I had to ride the train to NYC recently to conduct some business. I had never ridden the train before and had never been to NYC by myself either, but some things must be done and so I did it. I always say, “I can DO anything, I am just not comfortable doing it sometimes.”
I noticed a number of things on my trip and thought I’d just let them come to me as they will…
On my up to NY, I looked at all the housing that clings to the sides of the railroad tracks. It was an interesting observation. There were row houses in Baltimore that were largely boarded up and vacant. I wondered how we could have the housing issues we have with so many empty houses. My mind raced, thinking if anyone could fix these places up, then rent them, that would be better than leaving them to rot. It was strange to see 4 and 5 rows of empty houses and then one house in the entire row with signs of habitation. Around Wilmington, there seemed to be a renovation of sorts. All the buildings by the tracks were undergoing improvements, with revitalization in both living areas and and retail. The houses around Philadelphia were dirty and run down with trash in their yards and the houses near Trenton announced their blue collar owners with pride.
When I got into Penn Station, I was amazed at how much it reminded me of a rabbit warren.. tubes and tunnels all over the place.
Walking up 6th avenue around noon, it was crowded. Ahead of me there was a tall woman. She had to be at least 6 foot, dark hair and willowy. Two Hispanic men were following her and watching her move, talking about her the entire time. They laughed and then one made a hand gesture to emphasize what he was saying, leveling his hand at his height (about 5 foot 3 or so) and comparing it to her. The men jabbed each other and turned the corner.
Still while walking up 6th avenue (I had to walk a mile) I got behind a woman who was wearing a pink top, heels, severely pulled back hair and tight black pinstripe capri’s. She was painfully thin and the stripes did nothing for her that was nice. All they did was accentuate how thin and linear she was. The only curve on her was the one where her thighs didn’t meet and she looked like she had just gotten off a horse that she’d been riding for a long time. Even her legs bowed outward before continuing down. I couldn’t think of a polite way to tell her that she should never wear tight pinstriped capri’s again.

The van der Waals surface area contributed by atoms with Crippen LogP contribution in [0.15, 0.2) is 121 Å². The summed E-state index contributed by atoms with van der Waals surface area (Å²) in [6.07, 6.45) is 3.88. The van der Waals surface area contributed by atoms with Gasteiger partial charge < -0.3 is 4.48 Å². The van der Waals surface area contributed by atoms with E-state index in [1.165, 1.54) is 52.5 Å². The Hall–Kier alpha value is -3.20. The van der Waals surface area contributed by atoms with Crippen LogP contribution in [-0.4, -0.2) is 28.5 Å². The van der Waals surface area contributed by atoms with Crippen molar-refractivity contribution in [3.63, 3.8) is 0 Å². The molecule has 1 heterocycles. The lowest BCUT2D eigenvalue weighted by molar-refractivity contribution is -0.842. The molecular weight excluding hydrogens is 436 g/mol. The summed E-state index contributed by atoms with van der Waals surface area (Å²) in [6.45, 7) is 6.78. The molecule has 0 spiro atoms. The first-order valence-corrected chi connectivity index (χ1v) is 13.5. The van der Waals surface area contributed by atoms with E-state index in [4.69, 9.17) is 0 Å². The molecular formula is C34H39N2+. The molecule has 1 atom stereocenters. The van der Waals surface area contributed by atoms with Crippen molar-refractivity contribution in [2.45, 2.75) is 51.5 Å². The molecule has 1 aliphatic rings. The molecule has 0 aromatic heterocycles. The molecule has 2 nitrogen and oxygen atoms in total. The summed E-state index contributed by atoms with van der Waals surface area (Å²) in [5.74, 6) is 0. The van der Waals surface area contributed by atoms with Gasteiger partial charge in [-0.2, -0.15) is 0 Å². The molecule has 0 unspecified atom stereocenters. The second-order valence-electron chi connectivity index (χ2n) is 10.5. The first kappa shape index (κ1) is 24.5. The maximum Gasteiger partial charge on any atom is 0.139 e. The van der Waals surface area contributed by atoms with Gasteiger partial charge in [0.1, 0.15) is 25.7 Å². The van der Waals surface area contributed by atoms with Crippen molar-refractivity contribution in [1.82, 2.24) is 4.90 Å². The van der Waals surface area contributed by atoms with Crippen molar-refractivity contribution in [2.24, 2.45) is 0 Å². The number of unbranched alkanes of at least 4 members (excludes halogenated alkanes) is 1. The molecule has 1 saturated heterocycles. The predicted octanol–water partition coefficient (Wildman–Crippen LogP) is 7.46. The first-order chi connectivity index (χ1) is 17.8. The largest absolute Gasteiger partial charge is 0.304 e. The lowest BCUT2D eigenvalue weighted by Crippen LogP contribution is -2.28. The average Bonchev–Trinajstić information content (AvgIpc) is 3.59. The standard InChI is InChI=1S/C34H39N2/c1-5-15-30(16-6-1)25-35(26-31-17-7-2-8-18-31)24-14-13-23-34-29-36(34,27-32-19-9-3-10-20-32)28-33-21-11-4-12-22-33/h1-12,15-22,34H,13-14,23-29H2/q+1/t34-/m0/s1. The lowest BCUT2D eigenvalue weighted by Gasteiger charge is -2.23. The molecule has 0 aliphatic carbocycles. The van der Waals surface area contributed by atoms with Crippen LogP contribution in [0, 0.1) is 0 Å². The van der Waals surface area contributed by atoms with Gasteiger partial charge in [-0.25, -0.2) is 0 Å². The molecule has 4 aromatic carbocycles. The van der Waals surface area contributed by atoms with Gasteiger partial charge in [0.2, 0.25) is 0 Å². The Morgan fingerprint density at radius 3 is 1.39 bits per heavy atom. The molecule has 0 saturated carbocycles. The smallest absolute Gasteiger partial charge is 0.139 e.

While walking NYC I noticed an interesting phenomenon about pedestrians. Pedestrians cross the street like waves crash on the beaches. At some point, someone decides to stop and wait for a safe time to cross. This is almost like a signal, because others also stop (even if there is no traffic) and begin to gather, like the swell of a wave. More and more people accumulate and you can see them all beginning to lean forward and then, suddenly, the mass of people break and flood into the street, flowing in two directions as once like a confluence, and just as suddenly, the flow of people begins to recede until one of them stops and it starts all over again.
At 7th Ave and W 52nd, just above some of the busiest and most crowded areas in NYC (Times Square) I approached an unusually empty corner and glanced aside at the woman who had just stepped up perpendicular to me. There before me was a lady who’s child belongs to the Children’s Chorus and I had worked closely with for the first time this spring. What was the likelihood that in NYC, I would be meandering up 7th avenue towards Central Park at 4 in the afternoon and bump into this woman. It was really strange!! Both of our jaws dropped and we looked at each other in astonishment.
And now, I’ll infect you all… It’s a small world after all.. It’s a small world after all…